As this writer at the University of Connecticut Physics Department stated, “Most of the founders of Quantum Mechanics started out with studying music. Strangely enough, the motion of the electron in a hydrogen atom actually does follow the Music of the Spheres, to a certain extent.”
Yet many of them went the way of Pythagoras or Greene, and not Kepler. And lest one think that Pythagorean theory is old news, it is still influencing people today with its Gnostic appeal. This article from Psychology Today attests, “Can Pythagorean Philosophy Help You to Live a Better Life?”
“In keeping with these musical/mathematical aspects of the universe, a key construct of Pythagorean philosophy was maintaining personal harmony. In my book, How Plato and Pythagoras Can Save Your Life (Conari, 2011), I describe the Bios Pythagorikos (The Pythagorean Way of Life), whereby a person endeavored to “tune” themselves in order to be in harmonic alignment with the larger universal harmony via a healthy mind, body and spirit that are nurtured by rigorous physical exercise, a healthy diet, daily meditational walks, as well as deep contemplative meditations on math, music, cosmology and philosophy.”
“Once a person was well-tuned and in vibrational alignment, they could then self-actualize and become fully engaged human beings. The mystic Pythagoras even believed that such a well-tuned person could raise their level of consciousness and awareness and thus be able to “peek behind the veil” and experience what some have called “ultimate reality”.
When you hear that claptrap, of vibrations and harmony of the body and self-actualization and contemplative endeavors and alignment…now you know where it came from. Solomon, wise Solomon, said there is nothing new under the sun. All false doctrines, and all false reactions to true doctrines come from satan, who began his quest to divert us from the truth in heaven and then on earth in the garden.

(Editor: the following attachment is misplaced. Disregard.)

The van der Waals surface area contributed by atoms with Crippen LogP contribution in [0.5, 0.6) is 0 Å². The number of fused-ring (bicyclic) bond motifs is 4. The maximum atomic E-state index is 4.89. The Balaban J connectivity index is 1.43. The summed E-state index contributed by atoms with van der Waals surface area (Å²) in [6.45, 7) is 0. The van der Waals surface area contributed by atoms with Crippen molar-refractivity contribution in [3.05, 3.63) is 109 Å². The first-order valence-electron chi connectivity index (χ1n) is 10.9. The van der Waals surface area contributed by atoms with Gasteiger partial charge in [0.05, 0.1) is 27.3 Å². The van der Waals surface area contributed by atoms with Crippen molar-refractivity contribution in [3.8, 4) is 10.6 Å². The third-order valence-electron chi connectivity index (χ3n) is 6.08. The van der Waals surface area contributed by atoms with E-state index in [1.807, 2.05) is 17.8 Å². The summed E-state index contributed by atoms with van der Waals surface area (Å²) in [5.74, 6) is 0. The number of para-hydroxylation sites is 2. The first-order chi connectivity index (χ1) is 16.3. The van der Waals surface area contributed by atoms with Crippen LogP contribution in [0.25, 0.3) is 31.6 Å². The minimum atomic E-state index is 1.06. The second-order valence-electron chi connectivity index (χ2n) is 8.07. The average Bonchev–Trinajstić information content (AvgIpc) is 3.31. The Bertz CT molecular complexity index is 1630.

Look at Maltbie Babcock’s reaction to the creation. He responded to the harmony and order of creation and the progression of the planets and included the phrase ‘music of the spheres’ rightly in his hymn. Maltbie Babcock saw the creation, the order and harmony of the advance of seasons, the planets, and the natural world itself, and worshiped the Creator. Same knowledge, different reactions.
“When Maltbie Davenport Babcock lived in Lockport, he took frequent walks along the Niagara Escarpment to enjoy the overlook’s panoramic vista of upstate New York scenery and Lake Ontario, telling his wife he was “going out to see the Father’s world“. (Wikipedia)
Babcock saw beauty and harmony in his Father’s world, and praised the Creator for it. What is your reaction? Do you praise Jesus Christ, the sustainer and Redeemer of our fallen world? Our Creator who paints sunsets int he sky and twinkled the named stars for his own pleasure? Praise and worship of God is the only reaction acceptable. Not worship of numbers or intellect or the spiritual world or the body. God. He is the Alpha and Omega, the Creator, and He saw fit to create us and put us on our Father’s world.
Don’t be seduced by the Music of the Spheres, be entranced with the Maker of the heavenly harmony, which He has set in our heart.